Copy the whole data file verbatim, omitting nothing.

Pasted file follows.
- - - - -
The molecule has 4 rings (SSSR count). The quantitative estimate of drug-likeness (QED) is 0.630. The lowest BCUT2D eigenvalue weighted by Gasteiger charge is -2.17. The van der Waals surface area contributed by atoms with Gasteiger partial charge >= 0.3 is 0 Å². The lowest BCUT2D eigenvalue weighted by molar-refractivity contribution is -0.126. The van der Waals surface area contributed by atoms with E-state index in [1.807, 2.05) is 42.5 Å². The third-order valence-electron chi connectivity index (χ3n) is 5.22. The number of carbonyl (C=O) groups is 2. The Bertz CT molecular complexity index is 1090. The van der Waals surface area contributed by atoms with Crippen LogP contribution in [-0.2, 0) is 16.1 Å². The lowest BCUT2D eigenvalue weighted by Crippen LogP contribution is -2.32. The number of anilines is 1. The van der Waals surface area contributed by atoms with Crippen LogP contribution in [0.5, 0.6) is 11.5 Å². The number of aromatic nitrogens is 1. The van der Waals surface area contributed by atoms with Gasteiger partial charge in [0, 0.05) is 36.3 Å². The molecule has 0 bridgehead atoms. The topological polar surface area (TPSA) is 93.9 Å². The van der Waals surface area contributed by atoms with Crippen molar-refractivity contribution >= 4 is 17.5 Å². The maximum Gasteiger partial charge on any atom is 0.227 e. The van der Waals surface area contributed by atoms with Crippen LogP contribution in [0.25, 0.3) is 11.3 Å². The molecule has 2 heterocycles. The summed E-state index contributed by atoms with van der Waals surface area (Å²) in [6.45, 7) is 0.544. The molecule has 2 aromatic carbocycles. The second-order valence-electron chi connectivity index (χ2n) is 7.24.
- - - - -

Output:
The molecule has 4 rings (SSSR count). The quantitative estimate of drug-likeness (QED) is 0.630. The lowest BCUT2D eigenvalue weighted by Gasteiger charge is -2.17. The van der Waals surface area contributed by atoms with Gasteiger partial charge >= 0.3 is 0 Å². The lowest BCUT2D eigenvalue weighted by molar-refractivity contribution is -0.126. The van der Waals surface area contributed by atoms with E-state index in [1.807, 2.05) is 42.5 Å². The third-order valence-electron chi connectivity index (χ3n) is 5.22. The number of carbonyl (C=O) groups is 2. The Bertz CT molecular complexity index is 1090. The van der Waals surface area contributed by atoms with Crippen LogP contribution in [-0.2, 0) is 16.1 Å². The lowest BCUT2D eigenvalue weighted by Crippen LogP contribution is -2.32. The number of anilines is 1. The van der Waals surface area contributed by atoms with Crippen LogP contribution in [0.5, 0.6) is 11.5 Å². The number of aromatic nitrogens is 1. The van der Waals surface area contributed by atoms with Gasteiger partial charge in [0, 0.05) is 36.3 Å². The molecule has 0 bridgehead atoms. The topological polar surface area (TPSA) is 93.9 Å². The van der Waals surface area contributed by atoms with Crippen molar-refractivity contribution >= 4 is 17.5 Å². The maximum Gasteiger partial charge on any atom is 0.227 e. The van der Waals surface area contributed by atoms with Crippen LogP contribution in [0.25, 0.3) is 11.3 Å². The molecule has 2 heterocycles. The summed E-state index contributed by atoms with van der Waals surface area (Å²) in [6.45, 7) is 0.544. The molecule has 2 aromatic carbocycles. The second-order valence-electron chi connectivity index (χ2n) is 7.24.